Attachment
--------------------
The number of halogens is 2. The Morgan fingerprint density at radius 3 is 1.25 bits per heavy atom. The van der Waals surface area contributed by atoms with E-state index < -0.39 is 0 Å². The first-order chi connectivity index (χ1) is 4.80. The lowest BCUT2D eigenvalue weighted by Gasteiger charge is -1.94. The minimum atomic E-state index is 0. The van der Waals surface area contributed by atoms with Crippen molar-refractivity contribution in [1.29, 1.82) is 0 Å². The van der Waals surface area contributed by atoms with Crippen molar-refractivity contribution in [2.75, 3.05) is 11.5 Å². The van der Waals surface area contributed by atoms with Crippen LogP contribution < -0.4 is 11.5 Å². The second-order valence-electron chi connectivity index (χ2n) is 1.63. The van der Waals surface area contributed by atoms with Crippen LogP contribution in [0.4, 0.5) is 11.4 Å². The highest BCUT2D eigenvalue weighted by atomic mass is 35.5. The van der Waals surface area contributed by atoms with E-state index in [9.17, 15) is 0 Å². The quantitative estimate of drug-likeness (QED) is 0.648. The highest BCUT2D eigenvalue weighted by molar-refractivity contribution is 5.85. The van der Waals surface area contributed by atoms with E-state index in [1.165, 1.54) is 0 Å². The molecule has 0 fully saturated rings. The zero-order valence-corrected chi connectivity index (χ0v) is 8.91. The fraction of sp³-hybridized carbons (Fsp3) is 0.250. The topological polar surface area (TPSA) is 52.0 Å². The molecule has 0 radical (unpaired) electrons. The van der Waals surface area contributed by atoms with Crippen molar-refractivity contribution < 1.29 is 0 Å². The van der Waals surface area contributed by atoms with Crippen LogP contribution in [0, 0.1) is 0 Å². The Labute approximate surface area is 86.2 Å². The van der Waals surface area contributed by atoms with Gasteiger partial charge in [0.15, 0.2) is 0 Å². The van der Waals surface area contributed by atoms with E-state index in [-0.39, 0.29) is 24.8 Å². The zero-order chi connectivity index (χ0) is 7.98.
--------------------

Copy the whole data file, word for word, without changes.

The number of halogens is 2. The Morgan fingerprint density at radius 3 is 1.25 bits per heavy atom. The van der Waals surface area contributed by atoms with E-state index < -0.39 is 0 Å². The first-order chi connectivity index (χ1) is 4.80. The lowest BCUT2D eigenvalue weighted by Gasteiger charge is -1.94. The minimum atomic E-state index is 0. The van der Waals surface area contributed by atoms with Crippen molar-refractivity contribution in [1.29, 1.82) is 0 Å². The van der Waals surface area contributed by atoms with Crippen molar-refractivity contribution in [2.75, 3.05) is 11.5 Å². The van der Waals surface area contributed by atoms with Crippen LogP contribution < -0.4 is 11.5 Å². The second-order valence-electron chi connectivity index (χ2n) is 1.63. The van der Waals surface area contributed by atoms with Crippen LogP contribution in [0.4, 0.5) is 11.4 Å². The highest BCUT2D eigenvalue weighted by atomic mass is 35.5. The van der Waals surface area contributed by atoms with E-state index in [9.17, 15) is 0 Å². The quantitative estimate of drug-likeness (QED) is 0.648. The highest BCUT2D eigenvalue weighted by molar-refractivity contribution is 5.85. The van der Waals surface area contributed by atoms with E-state index in [1.165, 1.54) is 0 Å². The molecule has 0 fully saturated rings. The zero-order valence-corrected chi connectivity index (χ0v) is 8.91. The fraction of sp³-hybridized carbons (Fsp3) is 0.250. The topological polar surface area (TPSA) is 52.0 Å². The molecule has 0 radical (unpaired) electrons. The van der Waals surface area contributed by atoms with Crippen molar-refractivity contribution < 1.29 is 0 Å². The van der Waals surface area contributed by atoms with Crippen LogP contribution in [0, 0.1) is 0 Å². The Labute approximate surface area is 86.2 Å². The van der Waals surface area contributed by atoms with Gasteiger partial charge in [0.15, 0.2) is 0 Å². The van der Waals surface area contributed by atoms with E-state index in [-0.39, 0.29) is 24.8 Å². The zero-order chi connectivity index (χ0) is 7.98.